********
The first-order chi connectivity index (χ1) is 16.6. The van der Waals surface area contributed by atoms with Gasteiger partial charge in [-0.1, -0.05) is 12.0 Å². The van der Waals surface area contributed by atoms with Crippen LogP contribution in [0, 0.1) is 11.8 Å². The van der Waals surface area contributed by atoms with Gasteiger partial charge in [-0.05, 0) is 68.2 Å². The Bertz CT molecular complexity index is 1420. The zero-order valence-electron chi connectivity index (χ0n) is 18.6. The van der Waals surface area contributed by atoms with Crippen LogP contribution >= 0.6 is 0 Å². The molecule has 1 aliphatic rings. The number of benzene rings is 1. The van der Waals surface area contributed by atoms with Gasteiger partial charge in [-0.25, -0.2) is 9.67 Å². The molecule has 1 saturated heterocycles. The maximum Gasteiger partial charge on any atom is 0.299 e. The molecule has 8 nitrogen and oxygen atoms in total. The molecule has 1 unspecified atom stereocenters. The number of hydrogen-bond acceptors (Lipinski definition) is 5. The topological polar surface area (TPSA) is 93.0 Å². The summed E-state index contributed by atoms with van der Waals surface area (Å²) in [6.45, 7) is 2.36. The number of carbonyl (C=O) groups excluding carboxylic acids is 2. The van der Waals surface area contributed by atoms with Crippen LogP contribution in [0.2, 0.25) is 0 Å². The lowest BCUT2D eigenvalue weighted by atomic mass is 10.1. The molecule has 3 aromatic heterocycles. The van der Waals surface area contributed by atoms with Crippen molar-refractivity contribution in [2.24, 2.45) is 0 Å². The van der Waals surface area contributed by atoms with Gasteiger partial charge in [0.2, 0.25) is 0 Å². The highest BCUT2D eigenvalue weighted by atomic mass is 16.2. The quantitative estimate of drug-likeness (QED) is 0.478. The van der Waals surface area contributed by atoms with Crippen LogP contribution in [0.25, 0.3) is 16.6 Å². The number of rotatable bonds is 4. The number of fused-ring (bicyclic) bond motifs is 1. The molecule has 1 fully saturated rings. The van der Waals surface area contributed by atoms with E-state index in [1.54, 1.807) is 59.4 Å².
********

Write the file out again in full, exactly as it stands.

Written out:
The first-order chi connectivity index (χ1) is 16.6. The van der Waals surface area contributed by atoms with Gasteiger partial charge in [-0.1, -0.05) is 12.0 Å². The van der Waals surface area contributed by atoms with Crippen LogP contribution in [0, 0.1) is 11.8 Å². The van der Waals surface area contributed by atoms with Gasteiger partial charge in [-0.05, 0) is 68.2 Å². The Bertz CT molecular complexity index is 1420. The zero-order valence-electron chi connectivity index (χ0n) is 18.6. The van der Waals surface area contributed by atoms with Crippen LogP contribution >= 0.6 is 0 Å². The molecule has 1 aliphatic rings. The number of benzene rings is 1. The van der Waals surface area contributed by atoms with Gasteiger partial charge in [-0.25, -0.2) is 9.67 Å². The molecule has 1 saturated heterocycles. The maximum Gasteiger partial charge on any atom is 0.299 e. The molecule has 8 nitrogen and oxygen atoms in total. The molecule has 1 unspecified atom stereocenters. The number of hydrogen-bond acceptors (Lipinski definition) is 5. The topological polar surface area (TPSA) is 93.0 Å². The summed E-state index contributed by atoms with van der Waals surface area (Å²) in [6.45, 7) is 2.36. The number of carbonyl (C=O) groups excluding carboxylic acids is 2. The van der Waals surface area contributed by atoms with Crippen LogP contribution in [0.2, 0.25) is 0 Å². The lowest BCUT2D eigenvalue weighted by atomic mass is 10.1. The molecule has 3 aromatic heterocycles. The van der Waals surface area contributed by atoms with Crippen molar-refractivity contribution in [2.24, 2.45) is 0 Å². The van der Waals surface area contributed by atoms with Gasteiger partial charge in [0.2, 0.25) is 0 Å². The highest BCUT2D eigenvalue weighted by atomic mass is 16.2. The quantitative estimate of drug-likeness (QED) is 0.478. The van der Waals surface area contributed by atoms with Crippen LogP contribution in [0.25, 0.3) is 16.6 Å². The number of rotatable bonds is 4. The number of fused-ring (bicyclic) bond motifs is 1. The molecule has 1 fully saturated rings. The van der Waals surface area contributed by atoms with E-state index in [1.54, 1.807) is 59.4 Å².